Character Development

Character Development

$uccess with Words is the column I have on The Big Blend Magazine. Character Development is one of the monthly columns featured.

Each month, this column will focus on some aspect of writing, marketing or publishing. If you have questions, feel free to ask. This month’s article is an excerpt from the book that I co-authored with Brenda C. Hill. When working with character development, our book is quite comprehensive.

Character Development
Excerpt: $uccess, Your Path to a Successful Book

Fiction and non-fiction (true stories) need well developed characters and plots. If you don’t know where you are going, your reader won’t either.

You must know your central conflict in order to develop it. Readers want conflict and resolution.

Characters need to react in specific ways to the conflict of the plot and need to talk and introspect about how they act.

Non-fiction must be concise and accurate and you must know the market you are targeting.

Research
Research your background material. This can help you expand your characters’ depth in their jobs, home life, and personal likes and dislikes.

Create and know your characters. John Ames suggests a character notebook for the major ones, so you know intuitively how they would react in any situation. Ames says, “Your notebook should list the character’s traits, likes and dislikes, overwhelming passions in life, and of course the fatal bête noire which the character must overcome to grow.”

Hank Sears’ advice is, “You have to know your characters somewhat better than you know yourself. Know the date of birth, education, physical characteristics—the works. Write family trees. Then file it all away for reference in case you forget a character’s age or eye color.”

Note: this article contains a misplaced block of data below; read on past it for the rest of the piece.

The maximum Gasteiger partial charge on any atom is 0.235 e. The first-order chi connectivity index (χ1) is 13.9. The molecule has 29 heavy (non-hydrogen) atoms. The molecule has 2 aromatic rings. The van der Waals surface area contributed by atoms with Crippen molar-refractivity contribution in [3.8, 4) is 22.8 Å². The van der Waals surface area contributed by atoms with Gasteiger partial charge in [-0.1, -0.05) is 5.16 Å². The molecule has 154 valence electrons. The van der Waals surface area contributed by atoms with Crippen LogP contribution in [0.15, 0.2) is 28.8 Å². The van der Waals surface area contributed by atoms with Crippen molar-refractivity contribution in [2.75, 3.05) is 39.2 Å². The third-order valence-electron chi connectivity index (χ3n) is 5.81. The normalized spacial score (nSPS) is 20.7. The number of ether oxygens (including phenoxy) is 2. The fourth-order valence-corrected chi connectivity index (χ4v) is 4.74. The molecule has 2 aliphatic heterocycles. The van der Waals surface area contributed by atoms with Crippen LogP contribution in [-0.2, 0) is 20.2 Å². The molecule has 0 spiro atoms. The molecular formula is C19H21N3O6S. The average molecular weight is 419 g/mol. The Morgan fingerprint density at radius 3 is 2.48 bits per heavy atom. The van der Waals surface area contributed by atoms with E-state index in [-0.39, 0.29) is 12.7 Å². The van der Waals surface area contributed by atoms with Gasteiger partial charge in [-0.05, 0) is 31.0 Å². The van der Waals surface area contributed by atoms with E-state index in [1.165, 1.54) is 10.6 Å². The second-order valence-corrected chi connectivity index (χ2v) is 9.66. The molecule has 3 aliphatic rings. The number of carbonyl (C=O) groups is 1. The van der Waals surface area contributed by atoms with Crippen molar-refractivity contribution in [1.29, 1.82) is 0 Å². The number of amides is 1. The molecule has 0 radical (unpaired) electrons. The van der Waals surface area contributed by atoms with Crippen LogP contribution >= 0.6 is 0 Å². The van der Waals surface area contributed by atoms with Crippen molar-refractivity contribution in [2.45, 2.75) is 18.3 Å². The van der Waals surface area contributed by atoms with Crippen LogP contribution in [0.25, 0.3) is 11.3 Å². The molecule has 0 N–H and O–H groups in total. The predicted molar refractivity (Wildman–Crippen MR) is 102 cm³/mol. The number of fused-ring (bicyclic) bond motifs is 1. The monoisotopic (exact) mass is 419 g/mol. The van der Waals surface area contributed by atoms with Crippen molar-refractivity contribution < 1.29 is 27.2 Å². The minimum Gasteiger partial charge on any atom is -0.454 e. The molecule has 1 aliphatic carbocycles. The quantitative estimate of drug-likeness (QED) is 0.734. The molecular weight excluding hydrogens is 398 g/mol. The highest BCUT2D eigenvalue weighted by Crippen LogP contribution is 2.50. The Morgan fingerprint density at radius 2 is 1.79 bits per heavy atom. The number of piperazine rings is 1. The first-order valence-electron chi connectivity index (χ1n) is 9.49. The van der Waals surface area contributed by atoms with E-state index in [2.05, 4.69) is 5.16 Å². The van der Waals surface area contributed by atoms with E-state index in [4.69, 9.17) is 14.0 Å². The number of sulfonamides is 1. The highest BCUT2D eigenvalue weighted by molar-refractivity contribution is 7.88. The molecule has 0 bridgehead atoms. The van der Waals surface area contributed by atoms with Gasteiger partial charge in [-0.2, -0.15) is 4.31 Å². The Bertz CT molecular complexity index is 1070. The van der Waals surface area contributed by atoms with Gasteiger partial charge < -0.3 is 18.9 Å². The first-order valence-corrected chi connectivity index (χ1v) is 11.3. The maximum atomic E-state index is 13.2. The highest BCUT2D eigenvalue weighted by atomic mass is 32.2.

Barnaby Conrad says, “Making the reader like or dislike the character is generally half the battle.”

Ayn Rand, who continues to have a best selling novel worldwide, Atlas Shrugged, many years after her death, wrote, “All writers have to rely on inspiration. But you have to know where it comes from, why it happens, and how to make it happen to you.”

We suggest reading Please Understand Me: Character and Temperament Types, by David Keirsey and Marilyn Bates. It goes into 16 personality types based on Jung, Myers and Briggs. It will provide incredible insight into what makes people tick and is an easy read.

Characters
When writing fiction, make sure your characters are developed, integrated to the plot, memorable and real. Know what makes them tick. Be sure to resolve their issues and know where they fit.

In trying to bring your characters to life, think of:

  • Complexions and skin types
  • Blemishes—birthmarks, pimples, moles, beauty marks, scars
  • Eye type—shape, colors, variations
  • Noses—button, hook, wide, tiny, big
  • Hair—colors, textures, styles
  • Facial hair—beards, mustaches
  • Body hair—hairy arms, hairless arms
  • Head shapes—large, small, round, elongated
  • Mouth—cupid, thin lipped, large lips
  • Chin/jaw—square, pointed, rounded
  • Cheeks—full, puffy, rosy, shallow
  • Teeth—bright white, yellowish, crooked, protruding
  • Facial types—odd or interesting, big, attractive, aged
  • Body types and parts—attractive, big, aged, distinctive, necks, shoulders, hands and arms, chest, breasts, belly, legs and hips, feet
  • Voices—high, low, deep, dialects, whiney, strong

After describing your characters’ physical characteristics, move on to their personality:

  • Introvert—quiet, shy, standoffish, loner
  • Extrovert—outgoing, meeting and greeting, first with an answer
  • Cold or warm and inviting
  • Domineering or overbearing
  • Nervous, shy or submissive
  • Sad or gloomy
  • Intelligent, street smart, slow, ignorant
  • Boring, know-it-all, dull
  • Eccentric, unique in style and thought
  • Charming, likeable, knows what to say
  • Well-bred, good manners, polite, knows what to do and say